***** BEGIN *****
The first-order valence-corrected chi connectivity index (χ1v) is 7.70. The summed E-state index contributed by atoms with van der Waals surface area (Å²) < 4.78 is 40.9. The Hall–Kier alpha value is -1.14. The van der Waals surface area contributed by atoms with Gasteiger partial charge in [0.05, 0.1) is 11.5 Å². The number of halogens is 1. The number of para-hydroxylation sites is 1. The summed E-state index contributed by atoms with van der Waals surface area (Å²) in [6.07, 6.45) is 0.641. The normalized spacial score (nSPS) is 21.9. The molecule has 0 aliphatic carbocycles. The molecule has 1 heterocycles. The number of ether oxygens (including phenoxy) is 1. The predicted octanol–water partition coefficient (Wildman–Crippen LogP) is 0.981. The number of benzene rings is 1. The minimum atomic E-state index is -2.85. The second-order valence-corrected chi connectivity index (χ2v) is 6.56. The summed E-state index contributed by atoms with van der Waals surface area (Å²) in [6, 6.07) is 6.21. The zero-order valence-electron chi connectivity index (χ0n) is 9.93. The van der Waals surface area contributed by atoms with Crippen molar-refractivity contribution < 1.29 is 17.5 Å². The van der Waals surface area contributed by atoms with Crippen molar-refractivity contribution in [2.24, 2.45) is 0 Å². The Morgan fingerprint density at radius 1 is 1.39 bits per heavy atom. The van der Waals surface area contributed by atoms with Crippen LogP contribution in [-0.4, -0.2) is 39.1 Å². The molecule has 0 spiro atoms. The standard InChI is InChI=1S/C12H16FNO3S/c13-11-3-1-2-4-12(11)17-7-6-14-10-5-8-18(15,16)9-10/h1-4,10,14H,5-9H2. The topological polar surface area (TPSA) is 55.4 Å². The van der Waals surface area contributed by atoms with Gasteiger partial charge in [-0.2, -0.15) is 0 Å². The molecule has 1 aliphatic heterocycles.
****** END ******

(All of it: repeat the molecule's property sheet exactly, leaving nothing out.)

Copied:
The first-order valence-corrected chi connectivity index (χ1v) is 7.70. The summed E-state index contributed by atoms with van der Waals surface area (Å²) < 4.78 is 40.9. The Hall–Kier alpha value is -1.14. The van der Waals surface area contributed by atoms with Gasteiger partial charge in [0.05, 0.1) is 11.5 Å². The number of halogens is 1. The number of para-hydroxylation sites is 1. The summed E-state index contributed by atoms with van der Waals surface area (Å²) in [6.07, 6.45) is 0.641. The normalized spacial score (nSPS) is 21.9. The molecule has 0 aliphatic carbocycles. The molecule has 1 heterocycles. The number of ether oxygens (including phenoxy) is 1. The predicted octanol–water partition coefficient (Wildman–Crippen LogP) is 0.981. The number of benzene rings is 1. The minimum atomic E-state index is -2.85. The second-order valence-corrected chi connectivity index (χ2v) is 6.56. The summed E-state index contributed by atoms with van der Waals surface area (Å²) in [6, 6.07) is 6.21. The zero-order valence-electron chi connectivity index (χ0n) is 9.93. The van der Waals surface area contributed by atoms with Crippen molar-refractivity contribution < 1.29 is 17.5 Å². The van der Waals surface area contributed by atoms with Crippen molar-refractivity contribution in [2.24, 2.45) is 0 Å². The Morgan fingerprint density at radius 1 is 1.39 bits per heavy atom. The van der Waals surface area contributed by atoms with Crippen LogP contribution in [-0.4, -0.2) is 39.1 Å². The molecule has 0 spiro atoms. The standard InChI is InChI=1S/C12H16FNO3S/c13-11-3-1-2-4-12(11)17-7-6-14-10-5-8-18(15,16)9-10/h1-4,10,14H,5-9H2. The topological polar surface area (TPSA) is 55.4 Å². The van der Waals surface area contributed by atoms with Gasteiger partial charge in [-0.2, -0.15) is 0 Å². The molecule has 1 aliphatic heterocycles.